Council gives approval to Auburn Ravine dog park

By: Cheri March The News Messenger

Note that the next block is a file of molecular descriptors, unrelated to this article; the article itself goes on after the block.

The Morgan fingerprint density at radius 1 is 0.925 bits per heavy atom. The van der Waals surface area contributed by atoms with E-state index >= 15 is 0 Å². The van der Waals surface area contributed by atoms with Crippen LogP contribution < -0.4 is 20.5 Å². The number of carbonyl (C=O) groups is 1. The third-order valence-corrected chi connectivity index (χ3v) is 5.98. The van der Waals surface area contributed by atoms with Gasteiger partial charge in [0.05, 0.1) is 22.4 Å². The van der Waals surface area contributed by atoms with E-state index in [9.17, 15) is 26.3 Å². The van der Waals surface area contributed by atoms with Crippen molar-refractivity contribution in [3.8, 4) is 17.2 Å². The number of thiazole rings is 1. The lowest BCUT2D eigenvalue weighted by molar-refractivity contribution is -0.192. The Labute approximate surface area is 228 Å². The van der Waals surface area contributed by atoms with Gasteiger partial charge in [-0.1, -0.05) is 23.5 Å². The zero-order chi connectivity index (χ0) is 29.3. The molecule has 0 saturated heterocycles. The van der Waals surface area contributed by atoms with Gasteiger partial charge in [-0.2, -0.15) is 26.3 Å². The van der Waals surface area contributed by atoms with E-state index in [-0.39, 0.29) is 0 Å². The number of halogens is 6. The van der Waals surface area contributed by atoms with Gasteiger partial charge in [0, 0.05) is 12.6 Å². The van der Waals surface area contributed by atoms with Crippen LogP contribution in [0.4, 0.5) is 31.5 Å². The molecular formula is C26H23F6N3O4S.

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Despite impassioned pleas from a group of Lincoln Crossing residents, the Lincoln City Council unanimously voted to build a permanent dog park in Auburn Ravine before a loudly applauding crowd of canine owners on Tuesday. Council members previously authorized construction for the 10-acre site, but had not formally approved the project until Tuesday’s meeting. The decision also certified a mitigated negative declaration document for the park, which was circulated in December after incorporating comments from a prior circulation. During a lengthy public hearing, opinions were nearly equally split between dog owners in support of the location and Lincoln Crossing residents concerned that their properties would be impacted. “I think this is the most commentary we’ve had on a park project ever,” said Councilman Spencer Short. Since 2002, the city has operated a temporary dog park, first at a Lincoln Cemetery District-owned property at Santa Clara Way and Third Street and recently in Foskett Regional Park, at the location of a future aquatics center. The proposed permanent site would be surrounded by approximately 50 acres of open space and accessed by Moore Road to the east and Green Ravine Drive in Lincoln Crossing to the south. The park is approximately 250 feet away from neighboring homes. Other potential sites included a pre-existing dog training facility on Fiddyment Road and a 2-acre vernal pool preserve in Joiner Park, but Lincoln chose Auburn Ravine because it is centrally located, would provide parking and is somewhat isolated from adjoining areas, said George Dellwo, the city’s assistant director of community development. Though David McCray, president of the Lincoln Crossing Homeowners Association, agreed Lincoln should have a dog park, he said the HOA is opposed to the particular location. McCray suggested the city consider keeping the park at Foskett Regional Park. “Parking is already taken care of, there’s ample space, open space and traffic doesn’t go through a neighborhood,” he said. William Mix, a resident of Green Ravine Drive, said his home bordering the proposed primary entrance would be one of the worst impacted. “I was promised by Lincoln Crossing when I purchased that home that it would be open space,” he said. “I paid extra.” Lincoln resident Jeannie Woodcock said she wasn’t concerned so much about noise, but about the negative impact to ravine wildlife. “It doesn’t matter about how much barking dogs do – their scent alone can destroy wildlife,” she said. “It’s kind of ironic that the city of Lincoln prides itself on being an All-American city when part of the criteria for that is community decision making.” Councilman Tom Cosgrove countered that the city did in fact include the public as parks and recreation identified locations. “It’s a very structured, formalized process … we have to respond and address concerns that come up and I’m satisfied that we’ve been able to address concerns related to environmental issues,” he said. “I read the entire mitigated negative declaration, and I see all questionable areas have been addressed and mitigated,” said regular park-goer Marlene Stoner. “Our dogs will be really happy to start playing at the Auburn Ravine dog park as soon as you can get us over there.” Dog owner Rachel Laforest pointed out that at a May 8 Parade of Pooches in Sun City, more than 100 dogs congregated peacefully. “There was no barking, no fights, no complaints,” she said. “And a dog park doesn’t generally have 100 dogs at once.” Besides, she said, “Though some (residential) lots may carry a premium, there is no guarantee the view will remain as is at time of sale.” While park users will be required to pick up after their own dogs, the city will monitor dog waste weekly and retain the power to close the park if owners don’t comply with regulations, said Mayor Primo Santini. While not discounting the significance of mitigation measures, Santini expressed confidence in the final outcome. “I honestly don’t think the dog park will have any more impact on the area than the people park – it’s called a dog park, but it’s really a park for people with dogs,” he said. “Even with all the construction along Auburn Ravine, wildlife is still plentiful. I think wildlife is not scared away by (development) as long as humans don’t harass it.”